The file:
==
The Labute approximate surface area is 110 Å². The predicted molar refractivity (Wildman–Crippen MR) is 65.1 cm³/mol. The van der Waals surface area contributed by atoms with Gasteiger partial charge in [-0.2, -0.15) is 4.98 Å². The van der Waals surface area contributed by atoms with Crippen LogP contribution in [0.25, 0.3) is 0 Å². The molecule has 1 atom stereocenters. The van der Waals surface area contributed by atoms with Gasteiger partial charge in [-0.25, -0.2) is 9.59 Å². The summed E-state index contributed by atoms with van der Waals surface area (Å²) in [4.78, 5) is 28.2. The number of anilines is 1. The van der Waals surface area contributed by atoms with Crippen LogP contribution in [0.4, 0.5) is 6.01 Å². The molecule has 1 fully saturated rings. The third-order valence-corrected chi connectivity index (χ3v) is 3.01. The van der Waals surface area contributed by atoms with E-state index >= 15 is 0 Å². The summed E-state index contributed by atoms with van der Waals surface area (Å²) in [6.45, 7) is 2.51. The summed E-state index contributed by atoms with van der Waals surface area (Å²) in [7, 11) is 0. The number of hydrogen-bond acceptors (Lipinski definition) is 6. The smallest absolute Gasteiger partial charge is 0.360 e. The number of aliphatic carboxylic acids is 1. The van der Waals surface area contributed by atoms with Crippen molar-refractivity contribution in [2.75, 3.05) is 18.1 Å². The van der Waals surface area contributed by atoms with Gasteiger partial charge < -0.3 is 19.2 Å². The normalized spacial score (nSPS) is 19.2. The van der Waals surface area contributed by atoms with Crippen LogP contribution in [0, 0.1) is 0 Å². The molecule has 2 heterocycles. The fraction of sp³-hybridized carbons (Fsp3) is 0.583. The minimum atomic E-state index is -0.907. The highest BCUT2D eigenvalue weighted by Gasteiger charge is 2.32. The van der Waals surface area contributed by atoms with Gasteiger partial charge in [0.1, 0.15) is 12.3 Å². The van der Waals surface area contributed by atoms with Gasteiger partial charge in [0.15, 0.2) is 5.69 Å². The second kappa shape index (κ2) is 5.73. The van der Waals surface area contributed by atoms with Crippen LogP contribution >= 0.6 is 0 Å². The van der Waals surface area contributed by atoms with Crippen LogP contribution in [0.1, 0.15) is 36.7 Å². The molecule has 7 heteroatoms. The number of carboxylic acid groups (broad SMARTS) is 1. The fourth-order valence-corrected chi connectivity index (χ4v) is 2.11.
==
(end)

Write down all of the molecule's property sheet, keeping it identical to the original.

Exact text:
The Labute approximate surface area is 110 Å². The predicted molar refractivity (Wildman–Crippen MR) is 65.1 cm³/mol. The van der Waals surface area contributed by atoms with Gasteiger partial charge in [-0.2, -0.15) is 4.98 Å². The van der Waals surface area contributed by atoms with Crippen LogP contribution in [0.25, 0.3) is 0 Å². The molecule has 1 atom stereocenters. The van der Waals surface area contributed by atoms with Gasteiger partial charge in [-0.25, -0.2) is 9.59 Å². The summed E-state index contributed by atoms with van der Waals surface area (Å²) in [4.78, 5) is 28.2. The number of anilines is 1. The van der Waals surface area contributed by atoms with Crippen LogP contribution in [0.4, 0.5) is 6.01 Å². The molecule has 1 fully saturated rings. The third-order valence-corrected chi connectivity index (χ3v) is 3.01. The van der Waals surface area contributed by atoms with E-state index >= 15 is 0 Å². The summed E-state index contributed by atoms with van der Waals surface area (Å²) in [6.45, 7) is 2.51. The summed E-state index contributed by atoms with van der Waals surface area (Å²) in [7, 11) is 0. The number of hydrogen-bond acceptors (Lipinski definition) is 6. The smallest absolute Gasteiger partial charge is 0.360 e. The number of aliphatic carboxylic acids is 1. The van der Waals surface area contributed by atoms with Crippen molar-refractivity contribution in [2.75, 3.05) is 18.1 Å². The van der Waals surface area contributed by atoms with Gasteiger partial charge < -0.3 is 19.2 Å². The normalized spacial score (nSPS) is 19.2. The van der Waals surface area contributed by atoms with Crippen LogP contribution in [0, 0.1) is 0 Å². The molecule has 2 heterocycles. The fraction of sp³-hybridized carbons (Fsp3) is 0.583. The minimum atomic E-state index is -0.907. The highest BCUT2D eigenvalue weighted by Gasteiger charge is 2.32. The van der Waals surface area contributed by atoms with Gasteiger partial charge in [0.1, 0.15) is 12.3 Å². The van der Waals surface area contributed by atoms with Gasteiger partial charge in [0.15, 0.2) is 5.69 Å². The second kappa shape index (κ2) is 5.73. The van der Waals surface area contributed by atoms with Crippen LogP contribution >= 0.6 is 0 Å². The van der Waals surface area contributed by atoms with Crippen LogP contribution in [0.1, 0.15) is 36.7 Å². The molecule has 7 heteroatoms. The number of carboxylic acid groups (broad SMARTS) is 1. The fourth-order valence-corrected chi connectivity index (χ4v) is 2.11.